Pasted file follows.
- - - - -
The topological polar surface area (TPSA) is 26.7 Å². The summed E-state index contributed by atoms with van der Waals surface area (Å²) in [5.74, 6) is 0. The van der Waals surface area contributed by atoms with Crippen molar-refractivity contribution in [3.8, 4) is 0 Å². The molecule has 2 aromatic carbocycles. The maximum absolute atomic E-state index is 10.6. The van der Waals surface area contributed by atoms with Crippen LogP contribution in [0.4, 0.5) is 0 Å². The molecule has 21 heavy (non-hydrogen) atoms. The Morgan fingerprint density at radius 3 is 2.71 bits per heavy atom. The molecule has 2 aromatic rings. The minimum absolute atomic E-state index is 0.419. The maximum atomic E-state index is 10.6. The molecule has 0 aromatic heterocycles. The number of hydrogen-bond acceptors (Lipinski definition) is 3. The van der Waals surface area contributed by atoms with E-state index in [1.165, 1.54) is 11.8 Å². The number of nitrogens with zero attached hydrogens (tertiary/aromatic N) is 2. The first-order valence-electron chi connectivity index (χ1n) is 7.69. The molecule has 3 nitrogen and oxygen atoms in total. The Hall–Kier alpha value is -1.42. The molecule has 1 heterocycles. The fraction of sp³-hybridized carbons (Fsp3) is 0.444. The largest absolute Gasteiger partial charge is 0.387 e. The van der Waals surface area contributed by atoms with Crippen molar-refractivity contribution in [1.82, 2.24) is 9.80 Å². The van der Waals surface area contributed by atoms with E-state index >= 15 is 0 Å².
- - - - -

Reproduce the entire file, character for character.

The topological polar surface area (TPSA) is 26.7 Å². The summed E-state index contributed by atoms with van der Waals surface area (Å²) in [5.74, 6) is 0. The van der Waals surface area contributed by atoms with Crippen molar-refractivity contribution in [3.8, 4) is 0 Å². The molecule has 2 aromatic carbocycles. The maximum absolute atomic E-state index is 10.6. The van der Waals surface area contributed by atoms with Crippen LogP contribution in [0.4, 0.5) is 0 Å². The molecule has 21 heavy (non-hydrogen) atoms. The Morgan fingerprint density at radius 3 is 2.71 bits per heavy atom. The molecule has 2 aromatic rings. The minimum absolute atomic E-state index is 0.419. The maximum atomic E-state index is 10.6. The molecule has 0 aromatic heterocycles. The number of hydrogen-bond acceptors (Lipinski definition) is 3. The van der Waals surface area contributed by atoms with E-state index in [1.165, 1.54) is 11.8 Å². The number of nitrogens with zero attached hydrogens (tertiary/aromatic N) is 2. The first-order valence-electron chi connectivity index (χ1n) is 7.69. The molecule has 3 nitrogen and oxygen atoms in total. The Hall–Kier alpha value is -1.42. The molecule has 1 heterocycles. The fraction of sp³-hybridized carbons (Fsp3) is 0.444. The largest absolute Gasteiger partial charge is 0.387 e. The van der Waals surface area contributed by atoms with Crippen molar-refractivity contribution in [1.82, 2.24) is 9.80 Å². The van der Waals surface area contributed by atoms with E-state index >= 15 is 0 Å².